Ford Motor: A Buy-And-Hold Strategy Does The Job

| About: Ford Motor (F)


Ford Motor's shares have slumped ~7 percent year-to-date.

Ford's U.S. sales have sent mixed signals lately, demonstrating the importance of a 'buy-and-hold' investment approach.

Ford's China sales are up ~6 percent YTD.

An investment in F yields 4.58 percent.

Ford Motor's (NYSE:F) vehicle sales in the U.S. have sent mixed signals to investors lately. In June, the auto company said that its May sales dropped 5.9 percent year-over-year, adding to concerns that U.S. auto sales are coming off a peak. Investors didn't like that at all, selling Ford Motor into the market weakness at the time. A month later, the automaker reported that its June sales surged 6.4 percent Y/Y on the back of strong truck demand.

Ford Motor said at the beginning of July that it sold 240,109 vehicles in the U.S. in June compared to 225,647 vehicles that were sold in the same month a year ago. The strength in total U.S. sales was supported by surging sales in Ford Motor's truck segment: Truck sales gained 24 percent Y/Y in June, and Ford's F-Series continued to shine with 29 percent Y/Y growth.

Year-to-date, Ford Motor's vehicle sales in America have climbed 4.6 percent to 1,353,048.

Ford's June sales were great, but concerns over a correction in U.S. auto sales are persistent...and that is unlikely to change any time soon. As a result of Ford's unexpectedly strong vehicle sales in the U.S. last month, I made the case again for Ford Motor as a high-class S&P 500 income play that investors should not trade in and out off.

When it comes to Ford Motor, whose sales either disappoint or delight Mr. Market, a 'do-nothing' approach seems to be best investment strategy at this point, and that is especially true in light of growing market volatility after the Brexit referendum (and who knows, other countries may also decide to hold new referendums).

In addition, the super strong jobs report from last Friday, which said that U.S. employers created 287,000 jobs in June, supports cyclical names including Ford Motor, or General Motors (NYSE:GM) for that matter. The jobs report crushed expectations of 175,000 jobs, and was driving stocks higher on Friday.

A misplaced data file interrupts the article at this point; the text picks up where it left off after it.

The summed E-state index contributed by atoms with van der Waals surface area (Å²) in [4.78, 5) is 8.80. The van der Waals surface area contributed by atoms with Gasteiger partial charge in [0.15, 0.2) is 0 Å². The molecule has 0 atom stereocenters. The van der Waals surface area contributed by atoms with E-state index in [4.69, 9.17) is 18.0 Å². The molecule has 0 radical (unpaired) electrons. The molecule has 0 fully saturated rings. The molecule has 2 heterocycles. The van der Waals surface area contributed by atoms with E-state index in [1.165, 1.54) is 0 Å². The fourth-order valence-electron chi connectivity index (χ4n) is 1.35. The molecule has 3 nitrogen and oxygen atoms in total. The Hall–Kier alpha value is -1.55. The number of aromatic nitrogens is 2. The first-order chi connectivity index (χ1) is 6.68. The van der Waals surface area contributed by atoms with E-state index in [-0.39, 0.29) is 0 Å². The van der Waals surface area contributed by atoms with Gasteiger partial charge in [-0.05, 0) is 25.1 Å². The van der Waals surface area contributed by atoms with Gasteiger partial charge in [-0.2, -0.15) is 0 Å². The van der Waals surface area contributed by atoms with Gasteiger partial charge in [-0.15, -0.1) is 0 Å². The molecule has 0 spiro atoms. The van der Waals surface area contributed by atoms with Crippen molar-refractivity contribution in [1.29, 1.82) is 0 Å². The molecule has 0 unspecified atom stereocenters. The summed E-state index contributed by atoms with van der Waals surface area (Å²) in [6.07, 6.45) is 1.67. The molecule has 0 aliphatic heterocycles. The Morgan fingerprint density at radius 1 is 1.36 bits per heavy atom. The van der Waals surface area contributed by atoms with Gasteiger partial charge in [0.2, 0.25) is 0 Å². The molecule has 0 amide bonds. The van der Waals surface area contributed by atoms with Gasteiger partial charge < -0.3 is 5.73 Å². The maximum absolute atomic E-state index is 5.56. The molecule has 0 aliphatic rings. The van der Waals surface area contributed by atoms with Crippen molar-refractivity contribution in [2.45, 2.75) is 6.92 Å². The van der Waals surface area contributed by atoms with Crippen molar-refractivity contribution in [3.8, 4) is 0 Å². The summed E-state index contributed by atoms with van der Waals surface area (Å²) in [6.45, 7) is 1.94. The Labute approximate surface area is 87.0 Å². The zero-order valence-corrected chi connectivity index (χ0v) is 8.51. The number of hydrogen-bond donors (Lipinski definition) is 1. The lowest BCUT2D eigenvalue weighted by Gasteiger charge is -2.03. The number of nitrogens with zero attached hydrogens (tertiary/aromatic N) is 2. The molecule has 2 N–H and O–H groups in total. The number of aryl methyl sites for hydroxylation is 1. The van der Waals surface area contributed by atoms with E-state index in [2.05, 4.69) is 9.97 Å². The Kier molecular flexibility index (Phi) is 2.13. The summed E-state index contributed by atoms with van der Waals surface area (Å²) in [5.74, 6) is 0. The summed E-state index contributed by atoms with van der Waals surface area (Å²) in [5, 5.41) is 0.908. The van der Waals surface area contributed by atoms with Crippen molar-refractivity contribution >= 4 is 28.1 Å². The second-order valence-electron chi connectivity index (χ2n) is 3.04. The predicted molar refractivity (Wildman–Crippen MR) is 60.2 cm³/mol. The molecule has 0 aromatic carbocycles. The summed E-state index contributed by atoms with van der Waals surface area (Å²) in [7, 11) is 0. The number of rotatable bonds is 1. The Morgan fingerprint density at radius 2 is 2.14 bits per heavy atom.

China Is Doing Just Fine

Good news for Ford Motor came out of China last week, too, when the automaker said that its sales in the first half of 2016 totaled 577,097 vehicles, marking an increase of six percent Y/Y.

While U.S. sales may or may not cool off, China's importance for global auto manufacturers is rising. The Y/Y increase in Ford Motor's China sales is respectable, and continued growth in China may to some extent offset choppy sales in the U.S. moving forward.

Nice Rebound, Ford Is No Longer Oversold

You can see a large drop in Ford's share chart that reflects investors' reaction to the Brexit referendum in Britain at the end of last month. However, Ford's shares have rebounded nicely, and strong job numbers deserve part of the credit.

Click to enlarge

Your Takeaway

There is a lot of uncertainty attached to U.S. auto companies right now, but last week's jobs report proved that investors should not write cyclical investments off just yet.

Good news came out of China, too, last week when the auto company said that its 1st half 2016 vehicle sales were solidly in the green, just like in the U.S.

As far as I am concerned, investors shouldn't react to Ford's monthly sales figures that much, but rather take it easy and buy the stock purely for its dividend. Any potential capital gain a couple of years down the road is just the icing on the cake. Buy for income.

Disclosure: I am/we are long F.

I wrote this article myself, and it expresses my own opinions. I am not receiving compensation for it (other than from Seeking Alpha). I have no business relationship with any company whose stock is mentioned in this article.